It is for his mastery and virtuosity of the kamancheh, for his ceaseless innovation and collaboration to create exciting new musical languages, and for bringing the Persian classical music tradition to the ears of people all over the world, that we are delighted to award the WOMEX 19 Artist Award to Kayhan Kalhor.


Photo: Kayhan Kalhor (left) performs at the WOMEX 19 Awards alongside Erdal Erzincan, by Eric van Nieuwland.

Julie's Bicycle - WOMEX 19 Professional Excellence Award Recipient

First published in the WOMEX – World Music Expo 2019 delegate guide.



The world is burning, the ice is melting and the oceans are choking, and it’s our fault. Those that argue otherwise are not only working against humanity but against the world at large.

But all is not yet lost. We still have the opportunity to kick back against these changes to our world, and our efforts work best when we move as one community. Julie’s Bicycle is an organisation that are rallying the creative and arts sectors in shouting with one powerful voice against the environmental crises we currently face. Like most good ideas, Julie’s Bicycle came about through a meeting with friends. A beautiful utopian vision was dreamed up, ‘where festivals were powered by solar, venues were off-grid and covered in flowers, museums were community energy providers, artists were united as beacons for change.’ That was in 2006. Since then, Julie’s Bicycle (named after the location of that first meeting) have worked tirelessly towards that vision, in London (where they’re based), in the UK, and in the world. Venues may not be covered in flowers just yet, but under their diligent watch and intense work, the arts world is slowly becoming more and more sustainable.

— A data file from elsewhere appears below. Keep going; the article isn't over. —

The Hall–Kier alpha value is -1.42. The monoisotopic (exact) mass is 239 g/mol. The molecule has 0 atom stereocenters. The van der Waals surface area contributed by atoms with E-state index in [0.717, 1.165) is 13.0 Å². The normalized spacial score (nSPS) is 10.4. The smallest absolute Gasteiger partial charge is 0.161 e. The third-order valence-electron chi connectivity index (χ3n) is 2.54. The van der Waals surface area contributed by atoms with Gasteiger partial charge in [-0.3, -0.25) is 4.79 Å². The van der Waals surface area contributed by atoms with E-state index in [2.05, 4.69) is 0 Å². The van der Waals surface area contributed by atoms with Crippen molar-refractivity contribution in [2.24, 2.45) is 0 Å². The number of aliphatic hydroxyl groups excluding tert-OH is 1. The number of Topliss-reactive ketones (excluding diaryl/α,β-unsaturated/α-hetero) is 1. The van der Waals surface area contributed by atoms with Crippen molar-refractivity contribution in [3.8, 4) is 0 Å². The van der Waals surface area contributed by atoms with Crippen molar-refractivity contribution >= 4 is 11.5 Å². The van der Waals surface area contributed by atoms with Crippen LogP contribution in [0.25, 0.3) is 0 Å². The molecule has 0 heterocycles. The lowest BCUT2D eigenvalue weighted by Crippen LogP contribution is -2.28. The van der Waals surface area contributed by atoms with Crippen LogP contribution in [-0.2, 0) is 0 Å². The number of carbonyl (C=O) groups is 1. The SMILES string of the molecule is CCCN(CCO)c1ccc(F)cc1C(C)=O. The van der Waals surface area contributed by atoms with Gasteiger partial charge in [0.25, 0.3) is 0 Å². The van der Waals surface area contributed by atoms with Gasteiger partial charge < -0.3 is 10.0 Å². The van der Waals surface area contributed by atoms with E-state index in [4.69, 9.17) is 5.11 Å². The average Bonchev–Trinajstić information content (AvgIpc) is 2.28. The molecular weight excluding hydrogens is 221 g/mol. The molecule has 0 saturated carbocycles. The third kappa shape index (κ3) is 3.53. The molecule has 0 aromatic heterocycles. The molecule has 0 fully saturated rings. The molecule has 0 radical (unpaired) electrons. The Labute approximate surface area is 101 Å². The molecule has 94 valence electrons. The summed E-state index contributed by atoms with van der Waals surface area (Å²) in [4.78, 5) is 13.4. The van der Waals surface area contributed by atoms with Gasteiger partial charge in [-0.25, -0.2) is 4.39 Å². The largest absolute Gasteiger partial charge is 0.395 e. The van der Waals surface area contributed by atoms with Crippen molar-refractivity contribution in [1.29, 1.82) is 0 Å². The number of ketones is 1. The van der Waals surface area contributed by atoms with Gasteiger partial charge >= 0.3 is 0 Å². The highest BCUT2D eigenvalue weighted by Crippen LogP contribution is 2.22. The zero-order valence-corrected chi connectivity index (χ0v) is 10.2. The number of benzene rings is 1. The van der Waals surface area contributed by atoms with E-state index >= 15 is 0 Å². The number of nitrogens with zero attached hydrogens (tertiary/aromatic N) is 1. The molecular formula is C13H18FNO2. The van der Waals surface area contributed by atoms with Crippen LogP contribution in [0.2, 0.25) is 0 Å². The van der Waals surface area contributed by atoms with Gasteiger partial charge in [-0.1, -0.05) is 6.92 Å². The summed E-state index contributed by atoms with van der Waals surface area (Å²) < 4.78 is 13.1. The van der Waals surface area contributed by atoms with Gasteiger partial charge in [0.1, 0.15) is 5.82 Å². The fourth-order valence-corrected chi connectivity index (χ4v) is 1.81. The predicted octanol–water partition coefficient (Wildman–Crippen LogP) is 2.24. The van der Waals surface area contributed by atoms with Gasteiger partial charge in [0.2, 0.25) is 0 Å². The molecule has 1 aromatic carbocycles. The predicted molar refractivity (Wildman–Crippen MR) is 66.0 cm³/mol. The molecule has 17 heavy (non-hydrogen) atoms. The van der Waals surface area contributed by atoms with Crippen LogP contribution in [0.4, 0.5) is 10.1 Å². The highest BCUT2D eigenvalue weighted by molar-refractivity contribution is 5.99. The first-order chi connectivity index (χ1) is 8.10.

From their very first project – a calculator for arts professionals to work out and understand their carbon impact, which has since become a go-to tool in the creative arts industry – Julie’s Bicycle have approached their task in three main ways: working with businesses individually to improve their environmental impact management; researching and developing resources for the use of all; and introducing, promoting and performing outreach for new ideas and sustainable business models. The holistic nature is not only important to making a real impact, but is one of the strongest ways that people and businesses can make a difference, says Julie’s Bicycle CEO and founder, Alison Tickell: “One thing I’ve learnt is that there isn’t a single way of doing it. We actually need to work on many dimensions all the time. But if we simplify it down, the first thing is to recognise that we can act, and then work out what we can do personally and professionally. They can be small things or big things, but they can accumulate to be quite a powerful collection of actions that are about real change. It leads to a different understanding of agency in this space. It’s this wonderful experience of giving yourself an opportunity to act, and it becomes a really exciting, deepening endeavour.